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    I use PostgreSQL and love it a lot.

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Passing a variable number of parameters to a function in PostgreSQL

Posted by jrotenstein on November 29, 2010

I had a situation where I wanted to pass a variable number of Key/Value pairs to an SQL function, which would then insert values into parent/child pages. After a bit of research, I found that Arrays were the ideal choice.

Take a look at this code:

CREATE OR REPLACE FUNCTION insert_stuff ( in_array TEXT[2][] ) RETURNS void AS $$
  -- Attribute records
  FOR i IN array_lower(in_array, 1)..array_upper(in_array, 1) LOOP
    INSERT INTO stuff (key, value)
      VALUES( in_array[i][1], in_array[i][2]);

$$ LANGUAGE plpgsql;

The parameter being passed to the function is in_array TEXT[2][], which means an array of 2-element Text arrays. Here’s some samples of calling the function:

select insert_stuff( ARRAY[['firstname','Fred']] );
select insert_stuff( ARRAY[['firstname','Fred'], ['food','Apple']] );
select insert_stuff( ARRAY[['country','Australia'], ['city','Sydney'], ['weather', 'Cloudy'] );

The result is the ability to pass any number of elements into the function. Yippee!


Posted in Functions | 1 Comment »


Posted by jrotenstein on September 23, 2010

I had an interesting situation where I wanted to count DISTINCT rows with variable values.

Imagine a table like this:

Customer City VIP
Acme Sydney true
Bally Sydney false
Bally Melbourne true
Costco Melbourne false
David Jones Sydney true
David Jones Melbourne true
Embraer Sydney false
Fastway Sydney true

Now, how would you count the number of distinct customers in each city by VIP status?

I’m looking for this result:

City VIPs Not VIPs
Melbourne 2 1
Sydney 3 2

You can’t just group by City and use COUNT(DISTINCT customer) because it has to be divided by VIP too. That’s when I realised that the DISTINCT keyword looks at the following expression rather than just a column name.

Here’s the code that can be used:

  count(distinct case when     vip then customer else null end) as VIPs,
  count(distinct case when not vip then customer else null end) as Not_VIPs
from table
group by city

The COUNT automatically ignores the null values, so it’s only count the number of distinct cities that are/are not VIPs.

That’s a very different way to use DISTINCT.

Posted in Clever Queries | 1 Comment »

Concatenate rows with a PostgreSQL aggregate function

Posted by jrotenstein on February 8, 2010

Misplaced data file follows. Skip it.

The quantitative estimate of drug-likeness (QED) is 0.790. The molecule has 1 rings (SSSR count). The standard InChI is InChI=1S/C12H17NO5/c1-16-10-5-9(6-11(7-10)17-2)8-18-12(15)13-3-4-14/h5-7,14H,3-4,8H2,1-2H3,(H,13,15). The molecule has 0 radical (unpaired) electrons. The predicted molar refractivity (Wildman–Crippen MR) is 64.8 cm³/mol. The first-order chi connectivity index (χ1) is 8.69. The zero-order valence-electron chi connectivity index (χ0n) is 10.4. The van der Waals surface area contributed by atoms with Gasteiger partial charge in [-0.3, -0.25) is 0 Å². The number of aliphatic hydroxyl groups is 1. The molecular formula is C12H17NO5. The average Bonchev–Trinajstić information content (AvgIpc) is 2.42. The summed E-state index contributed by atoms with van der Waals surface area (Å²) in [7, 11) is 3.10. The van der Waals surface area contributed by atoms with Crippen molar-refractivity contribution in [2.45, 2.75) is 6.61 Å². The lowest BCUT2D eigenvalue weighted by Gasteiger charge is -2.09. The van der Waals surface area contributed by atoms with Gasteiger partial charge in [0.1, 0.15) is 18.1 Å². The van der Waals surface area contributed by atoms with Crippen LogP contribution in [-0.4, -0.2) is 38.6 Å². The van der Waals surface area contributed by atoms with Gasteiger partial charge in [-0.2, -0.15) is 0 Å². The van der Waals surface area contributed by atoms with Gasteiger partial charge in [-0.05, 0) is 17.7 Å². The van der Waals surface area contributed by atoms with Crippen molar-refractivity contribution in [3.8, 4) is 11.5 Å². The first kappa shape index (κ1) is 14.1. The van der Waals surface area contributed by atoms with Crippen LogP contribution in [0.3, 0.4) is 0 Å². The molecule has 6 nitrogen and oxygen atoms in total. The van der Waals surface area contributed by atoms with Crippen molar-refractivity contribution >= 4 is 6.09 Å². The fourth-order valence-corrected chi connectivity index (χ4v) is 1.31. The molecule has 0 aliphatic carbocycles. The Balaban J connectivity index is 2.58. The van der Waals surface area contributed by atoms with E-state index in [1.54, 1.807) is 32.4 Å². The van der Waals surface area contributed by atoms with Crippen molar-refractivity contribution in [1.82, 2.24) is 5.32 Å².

Aggregates are a nifty feature of PostgreSQL that let you write your own functions that operate over a number of rows, similar to MIN, MAX, COUNT and AVERAGE.

Basically, a set of rows (typically generated via GROUP BY) are iterated through the Aggregate function, with a final call when the set of rows is complete.

  • MIN works by keeping track of the smallest value passed in
  • COUNT works by incrementing a counter for each row
  • AVERAGE works like SUM and then divides by the equivalent to COUNT

I had a need to concatenate strings from multiple rows into a single string, which I wanted to delimit by blank lines, commas or whatever. For example, let’s say I had some rows:


I wanted to be able to call smoosh(name, ', ') and get the result: John, David, Mary, Sally

The SMOOSH function below does just that:

-- SMOOSH: Combines strings with supplied paramter
-- eg smoosh('fred', 'joe', ', ') ==> 'fred, joe'
-- The 'strict' paramter automatically handles NULL inputs

CREATE FUNCTION smoosh(text, text, text) RETURNS text
AS $$$
    IF  character_length($1) > 0 THEN
      RETURN $1 || $3 || $2;
      RETURN $2;
    END IF;
$$$ LANGUAGE plpgsql;

-- Combine text with supplied delimiter
-- eg smoosh(name, ', ')
CREATE AGGREGATE smoosh(text, text)
  SFUNC = smoosh,
  STYPE = text

select smoosh(i::text, ', ')
  (select generate_series(1, 3) as i UNION select null as i UNION select 4 as i) foo

Aggregates take a bit of brain power to interpret, but basically:

  • The Smoosh FUNCTION concatenates two input strings, with a supplied delimiter in the middle
  • The Smoosh AGGREGATE just tells PostgreSQL to call the Smoosh FUNCTION for each row, and that it’s of type text

Neat, eh?!

Posted in Functions | Leave a Comment »

PostgreSQL concat operator doesn’t like NULLs

Posted by jrotenstein on January 31, 2010

I just found out that the || concatenation operator returns NULL if one of the inputs is NULL.

select '1' || '2'